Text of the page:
What Are These Tan Color Eggs I Found In My Garden?

Filed Under: Animals and Rodents · Keywords: Tan, Brown, Color, Eggs, Found In, Garden · 1664 Views
Was watering my raised deck garden & discovered what looked like a mass of ? tan colored eggs, when squished.. a pasty orange color...They were not there yesterday, are theses some kind of bug, snake, lizard. Scraped them up & discarded


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Maple Tree

Maple Tree · Gardenality Genius · Zone 10A · 30° to 35° F
Hi Jeanne-If you don't have a picture of these eggs answering a few questions may help to identify them. How large were they and were they round, oval, elongated, smooth, hard or soft shelled? How many would you say made up the mass? Were they on top of the soil, buried somewhat under any debri, or attached to a stem or leaf? Have you noticed any insects, lizzards, snakes, or other creatures around that may have made you mention them? Were the eggs easily separated as individuals or did they have a slim or hairy covering over or around the mass? The Gypsy moth caterpillar can be a real problem harming trees and landscape plants in many areas. This moth will normally lay their eggs this time of year on limbs, under leaves, wood decks, almost anywhere. Their eggs mass is tan in color and the mass will usually be 1 1/2 inch long by 3/4 inch wide. The eggs are covered with a coating of tiny hairs. The city and state you live in may also help to identify an insects eggs in your area.

6 years ago ·
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Gardenality.com

Gardenality.com · Gardenality Genius · Zone 8A · 10° to 15° F
Sounds like it might be lizard or skink eggs. As John mentioned a picture would be helpful for identification. If you see any more of these take a picture and upload them to this question using the Upload A Picture link to the right of your name where it appears in your question above. If it is lizards you might want to let the next batch hatch. Lizards are helpful to control insects in the garden. I have many Southern Fence Lizards and other types all over my landscape. They're harmless creatures.

6 years ago ·
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3 Answers

Answer #3 · Jeanne Morrison's Answer · Thank you Brent & John for your answers, but I doubt I'll let them " hatch out" as these planters are on our deck, & raising
a cluster of snakes, or lizards is way, way out of my comfort zone.:))


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Maple Tree

Maple Tree · Gardenality Genius · Zone 10A · 30° to 35° F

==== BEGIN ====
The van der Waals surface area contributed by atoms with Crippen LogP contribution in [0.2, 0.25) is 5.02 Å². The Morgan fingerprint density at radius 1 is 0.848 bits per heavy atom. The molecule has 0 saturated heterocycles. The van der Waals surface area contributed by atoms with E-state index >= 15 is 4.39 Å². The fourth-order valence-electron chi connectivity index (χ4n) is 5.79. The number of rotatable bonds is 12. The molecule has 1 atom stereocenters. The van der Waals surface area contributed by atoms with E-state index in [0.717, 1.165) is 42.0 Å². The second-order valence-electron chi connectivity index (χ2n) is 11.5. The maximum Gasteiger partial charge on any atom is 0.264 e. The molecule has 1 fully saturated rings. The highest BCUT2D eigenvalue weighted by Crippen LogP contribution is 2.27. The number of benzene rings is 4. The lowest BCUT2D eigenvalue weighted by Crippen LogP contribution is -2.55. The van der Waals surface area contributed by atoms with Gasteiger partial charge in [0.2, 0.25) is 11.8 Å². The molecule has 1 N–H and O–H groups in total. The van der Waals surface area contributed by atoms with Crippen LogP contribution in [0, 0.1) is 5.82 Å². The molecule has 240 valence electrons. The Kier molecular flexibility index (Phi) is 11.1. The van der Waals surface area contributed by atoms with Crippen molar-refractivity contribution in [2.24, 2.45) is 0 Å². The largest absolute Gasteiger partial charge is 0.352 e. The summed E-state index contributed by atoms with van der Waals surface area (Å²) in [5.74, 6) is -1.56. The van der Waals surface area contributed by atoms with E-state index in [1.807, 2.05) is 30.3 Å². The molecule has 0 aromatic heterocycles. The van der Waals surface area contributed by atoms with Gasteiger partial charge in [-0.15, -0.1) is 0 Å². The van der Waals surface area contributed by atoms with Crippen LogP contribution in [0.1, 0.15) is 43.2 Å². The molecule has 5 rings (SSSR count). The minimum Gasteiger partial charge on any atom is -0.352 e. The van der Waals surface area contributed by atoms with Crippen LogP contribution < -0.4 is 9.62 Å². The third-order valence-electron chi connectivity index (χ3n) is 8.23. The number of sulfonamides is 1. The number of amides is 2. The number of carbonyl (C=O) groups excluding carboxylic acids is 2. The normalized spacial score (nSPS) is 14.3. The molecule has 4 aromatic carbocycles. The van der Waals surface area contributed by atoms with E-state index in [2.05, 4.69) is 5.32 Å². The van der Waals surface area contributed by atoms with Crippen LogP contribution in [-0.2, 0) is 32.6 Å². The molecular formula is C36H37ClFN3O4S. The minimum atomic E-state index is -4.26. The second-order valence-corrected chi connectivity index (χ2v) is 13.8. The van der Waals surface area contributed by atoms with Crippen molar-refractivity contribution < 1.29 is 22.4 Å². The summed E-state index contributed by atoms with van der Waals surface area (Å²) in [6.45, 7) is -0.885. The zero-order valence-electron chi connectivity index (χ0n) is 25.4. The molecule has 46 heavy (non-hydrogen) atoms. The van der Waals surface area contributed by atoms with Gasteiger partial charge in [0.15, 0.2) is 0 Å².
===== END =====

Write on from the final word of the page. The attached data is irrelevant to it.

That I can understand. Let us know If you actually see or find what animal may be laying the eggs. Take care

6 years ago ·
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Answer #2 · Jeanne Morrison's Answer · Oh happy day.. found a few more & will send a picture)


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Jeanne Morrison

Jeanne Morrison · Gardenality Stem · Zone 8A · 10° to 15° F
Ta da .. that was the first time I have been able to send a picture... wonderful.. thanks for the upgrade!

6 years ago ·
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Gardenality.com

Gardenality.com · Gardenality Genius · Zone 8A · 10° to 15° F
From the looks of the picture it does look like it could be lizard eggs...or possibly snake eggs. Keep a close eye on them to see what comes out when they hatch and let us know. They look to small to be any kind of poisonous snake so I wouldn't worry about that.

6 years ago ·
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Maple Tree

Maple Tree · Gardenality Genius · Zone 10A · 30° to 35° F
From what I can find Brent I believe is right. Your eggs appear to be a variety of lizard. It is almost impossible to find the exact reptile that layed these eggs. Eggs of several lizard varieties compare closely to your pictures along with some varieties of smaller grass snakes. Most of the lizard eggs seem to be more irregular in shape than that of a snake. From what I have read I don't believe they are skink eggs. Skinks normally stay with their eggs to protect them from lizards and other animals that would eat them. As they are laying eggs this time of year you would probably see more of them around close. You might contact your local cooperative extension service. They most likely know or can find out specific varieties of small reptiles that thrive in your location. This may help to find which may have layed the eggs.

6 years ago ·
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Answer #1 · Jeanne Morrison's Answer · Thank you.. I could boot myself for not taking a picture..I sure will if I see them again.. They were tan, looked round & soft, laying in clusters( grape like ) of approx. 6/7 inches long ...Two ?piles .)


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Gardenality.com

Gardenality.com · Gardenality Genius · Zone 8A · 10° to 15° F
If you see them again definitely get a picture for us. Got my curiosity up now:-)

6 years ago ·
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